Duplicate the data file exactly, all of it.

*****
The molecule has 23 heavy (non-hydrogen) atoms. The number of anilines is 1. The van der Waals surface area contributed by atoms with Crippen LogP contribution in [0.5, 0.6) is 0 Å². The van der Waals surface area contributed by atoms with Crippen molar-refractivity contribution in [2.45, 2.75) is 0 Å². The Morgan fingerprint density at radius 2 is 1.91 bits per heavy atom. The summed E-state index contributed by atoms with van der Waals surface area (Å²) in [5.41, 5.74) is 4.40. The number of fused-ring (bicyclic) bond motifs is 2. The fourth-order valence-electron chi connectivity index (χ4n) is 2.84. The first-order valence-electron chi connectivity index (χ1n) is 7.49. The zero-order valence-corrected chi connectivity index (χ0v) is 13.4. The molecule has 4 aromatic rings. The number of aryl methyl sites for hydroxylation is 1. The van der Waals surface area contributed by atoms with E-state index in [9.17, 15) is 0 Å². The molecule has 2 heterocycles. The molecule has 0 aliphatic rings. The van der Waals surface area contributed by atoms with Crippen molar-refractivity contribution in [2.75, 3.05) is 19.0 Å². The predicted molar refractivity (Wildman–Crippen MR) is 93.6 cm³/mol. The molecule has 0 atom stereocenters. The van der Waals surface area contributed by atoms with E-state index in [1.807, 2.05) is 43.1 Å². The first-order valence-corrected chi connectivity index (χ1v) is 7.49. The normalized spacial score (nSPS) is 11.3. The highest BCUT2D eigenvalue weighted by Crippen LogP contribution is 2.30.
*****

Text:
The molecule has 23 heavy (non-hydrogen) atoms. The number of anilines is 1. The van der Waals surface area contributed by atoms with Crippen LogP contribution in [0.5, 0.6) is 0 Å². The van der Waals surface area contributed by atoms with Crippen molar-refractivity contribution in [2.45, 2.75) is 0 Å². The Morgan fingerprint density at radius 2 is 1.91 bits per heavy atom. The summed E-state index contributed by atoms with van der Waals surface area (Å²) in [5.41, 5.74) is 4.40. The number of fused-ring (bicyclic) bond motifs is 2. The fourth-order valence-electron chi connectivity index (χ4n) is 2.84. The first-order valence-electron chi connectivity index (χ1n) is 7.49. The zero-order valence-corrected chi connectivity index (χ0v) is 13.4. The molecule has 4 aromatic rings. The number of aryl methyl sites for hydroxylation is 1. The van der Waals surface area contributed by atoms with E-state index in [9.17, 15) is 0 Å². The molecule has 2 heterocycles. The molecule has 0 aliphatic rings. The van der Waals surface area contributed by atoms with Crippen molar-refractivity contribution in [2.75, 3.05) is 19.0 Å². The predicted molar refractivity (Wildman–Crippen MR) is 93.6 cm³/mol. The molecule has 0 atom stereocenters. The van der Waals surface area contributed by atoms with E-state index in [1.807, 2.05) is 43.1 Å². The first-order valence-corrected chi connectivity index (χ1v) is 7.49. The normalized spacial score (nSPS) is 11.3. The highest BCUT2D eigenvalue weighted by Crippen LogP contribution is 2.30.